CULTURE AND IDENTITY
IDENTITY ISSUES FOR ADOPTED CHILDREN
There are typical stages of identity formation in children. From the toddler's first declarations of "No!" and "Mine!" through the teenager's struggles with individuality to the young adult's formation of independent identity, the stages are familiar and predictable. The adopted child must also progress through these stages; however, this journey is complicated by the additional psychic tasks imposed by adoption. The adopted child's progress through these stages necessarily differs from that of a non-adopted peer. Professionals must be prepared and knowledgeable about these differences to support the child and family through these transitions. Because the psychological tasks for the adoptee at each stage differ from that of the non-adoptee, the adopted child's behavior and emotional response may be misinterpreted as "abnormal." Renowned adoption expert Joyce Maguire Pavao relabels these stages as "normative crises": Necessary and important steps in identity formation for the adopted child. In her acclaimed work on adoption, she advises professionals and parents to broaden their awareness of the developmental tasks of the adopted child. Her book, The Family of Adoption, is a readable, insightful, and comprehensive analysis of theses stages.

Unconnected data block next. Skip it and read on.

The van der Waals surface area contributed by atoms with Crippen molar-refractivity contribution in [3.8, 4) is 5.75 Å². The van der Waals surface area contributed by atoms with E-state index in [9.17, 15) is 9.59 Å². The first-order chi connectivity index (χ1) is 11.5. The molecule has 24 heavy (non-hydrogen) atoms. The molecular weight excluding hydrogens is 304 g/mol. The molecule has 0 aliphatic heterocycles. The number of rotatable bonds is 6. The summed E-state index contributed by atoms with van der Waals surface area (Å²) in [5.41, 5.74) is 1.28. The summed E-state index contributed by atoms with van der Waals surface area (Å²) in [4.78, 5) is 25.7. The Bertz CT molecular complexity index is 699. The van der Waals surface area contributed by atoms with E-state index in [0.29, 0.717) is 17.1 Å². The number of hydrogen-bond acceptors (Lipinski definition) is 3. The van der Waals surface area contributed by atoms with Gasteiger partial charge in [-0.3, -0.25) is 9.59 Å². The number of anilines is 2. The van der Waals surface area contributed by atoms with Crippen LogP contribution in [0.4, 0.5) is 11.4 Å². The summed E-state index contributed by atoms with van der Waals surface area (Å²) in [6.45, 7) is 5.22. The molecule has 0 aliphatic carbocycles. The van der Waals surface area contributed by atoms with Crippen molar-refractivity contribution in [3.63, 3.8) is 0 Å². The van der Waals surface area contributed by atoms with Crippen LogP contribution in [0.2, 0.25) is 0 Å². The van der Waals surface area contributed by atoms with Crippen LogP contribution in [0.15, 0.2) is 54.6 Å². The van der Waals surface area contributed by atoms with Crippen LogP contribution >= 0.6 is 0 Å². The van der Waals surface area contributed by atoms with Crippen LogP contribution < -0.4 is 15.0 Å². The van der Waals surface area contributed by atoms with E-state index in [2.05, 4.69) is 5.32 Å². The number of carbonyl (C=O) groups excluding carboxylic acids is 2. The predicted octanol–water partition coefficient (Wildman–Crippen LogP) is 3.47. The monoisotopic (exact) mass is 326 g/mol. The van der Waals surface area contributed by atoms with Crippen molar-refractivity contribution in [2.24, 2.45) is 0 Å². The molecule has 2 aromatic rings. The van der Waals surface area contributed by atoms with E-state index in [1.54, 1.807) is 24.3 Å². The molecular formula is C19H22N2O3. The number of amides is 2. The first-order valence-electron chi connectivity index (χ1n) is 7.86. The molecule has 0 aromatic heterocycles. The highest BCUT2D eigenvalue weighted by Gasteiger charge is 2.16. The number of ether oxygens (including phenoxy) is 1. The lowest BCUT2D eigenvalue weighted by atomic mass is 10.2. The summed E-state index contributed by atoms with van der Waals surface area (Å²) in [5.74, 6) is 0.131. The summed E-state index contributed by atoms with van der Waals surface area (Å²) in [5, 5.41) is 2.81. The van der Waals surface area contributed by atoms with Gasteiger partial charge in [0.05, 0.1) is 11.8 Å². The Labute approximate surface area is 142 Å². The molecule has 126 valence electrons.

Each psychosocial stage is complicated by adoption; the adopted child must reconcile these issues to progress to the next psychological level. In every stage of life, except infancy, toddlerhood, and old age, "coping with adoption-related loss" is necessary. This means different challenges arise at different times in life. Adjusting to the fact of adoption is not something that happens once, but must be processed again and again. The following chart identifies typical developmental stages and has added the necessary adoption-related tasks at each level.
From THE HANDBOOK OF INTERNATIONAL ADOPTION MEDICINE by Laurie C. Miller. © 2004 by Oxford University Press, Inc. Used by Permission.